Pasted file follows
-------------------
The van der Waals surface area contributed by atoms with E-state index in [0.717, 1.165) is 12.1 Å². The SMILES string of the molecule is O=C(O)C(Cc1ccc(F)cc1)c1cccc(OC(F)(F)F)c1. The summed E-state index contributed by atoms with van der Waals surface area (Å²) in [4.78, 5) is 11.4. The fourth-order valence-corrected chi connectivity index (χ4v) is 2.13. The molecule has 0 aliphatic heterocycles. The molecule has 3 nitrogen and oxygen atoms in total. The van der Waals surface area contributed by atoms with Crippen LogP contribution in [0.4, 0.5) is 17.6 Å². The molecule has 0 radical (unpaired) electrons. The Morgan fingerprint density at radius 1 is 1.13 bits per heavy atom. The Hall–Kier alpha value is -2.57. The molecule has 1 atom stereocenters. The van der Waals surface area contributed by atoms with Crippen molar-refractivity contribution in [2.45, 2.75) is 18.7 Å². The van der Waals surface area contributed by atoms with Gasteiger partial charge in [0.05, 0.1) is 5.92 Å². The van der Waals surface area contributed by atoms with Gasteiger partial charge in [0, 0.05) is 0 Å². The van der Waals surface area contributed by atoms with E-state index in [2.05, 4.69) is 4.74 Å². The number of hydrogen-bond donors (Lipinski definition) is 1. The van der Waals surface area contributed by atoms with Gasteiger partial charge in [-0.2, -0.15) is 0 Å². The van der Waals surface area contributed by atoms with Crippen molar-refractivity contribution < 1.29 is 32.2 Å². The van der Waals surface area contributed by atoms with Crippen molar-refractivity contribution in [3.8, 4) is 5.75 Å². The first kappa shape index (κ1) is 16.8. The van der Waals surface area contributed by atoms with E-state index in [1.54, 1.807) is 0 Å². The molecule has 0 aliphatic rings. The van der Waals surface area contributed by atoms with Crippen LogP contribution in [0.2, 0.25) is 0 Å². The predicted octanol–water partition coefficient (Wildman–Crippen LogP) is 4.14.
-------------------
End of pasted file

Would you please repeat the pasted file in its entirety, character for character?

The van der Waals surface area contributed by atoms with E-state index in [0.717, 1.165) is 12.1 Å². The SMILES string of the molecule is O=C(O)C(Cc1ccc(F)cc1)c1cccc(OC(F)(F)F)c1. The summed E-state index contributed by atoms with van der Waals surface area (Å²) in [4.78, 5) is 11.4. The fourth-order valence-corrected chi connectivity index (χ4v) is 2.13. The molecule has 0 aliphatic heterocycles. The molecule has 3 nitrogen and oxygen atoms in total. The van der Waals surface area contributed by atoms with Crippen LogP contribution in [0.4, 0.5) is 17.6 Å². The molecule has 0 radical (unpaired) electrons. The Morgan fingerprint density at radius 1 is 1.13 bits per heavy atom. The Hall–Kier alpha value is -2.57. The molecule has 1 atom stereocenters. The van der Waals surface area contributed by atoms with Crippen molar-refractivity contribution in [2.45, 2.75) is 18.7 Å². The van der Waals surface area contributed by atoms with Gasteiger partial charge in [0.05, 0.1) is 5.92 Å². The van der Waals surface area contributed by atoms with Gasteiger partial charge in [0, 0.05) is 0 Å². The van der Waals surface area contributed by atoms with E-state index in [2.05, 4.69) is 4.74 Å². The number of hydrogen-bond donors (Lipinski definition) is 1. The van der Waals surface area contributed by atoms with Gasteiger partial charge in [-0.2, -0.15) is 0 Å². The van der Waals surface area contributed by atoms with Crippen molar-refractivity contribution < 1.29 is 32.2 Å². The van der Waals surface area contributed by atoms with Crippen molar-refractivity contribution in [3.8, 4) is 5.75 Å². The first kappa shape index (κ1) is 16.8. The van der Waals surface area contributed by atoms with E-state index in [1.54, 1.807) is 0 Å². The molecule has 0 aliphatic rings. The van der Waals surface area contributed by atoms with Crippen LogP contribution in [0.2, 0.25) is 0 Å². The predicted octanol–water partition coefficient (Wildman–Crippen LogP) is 4.14.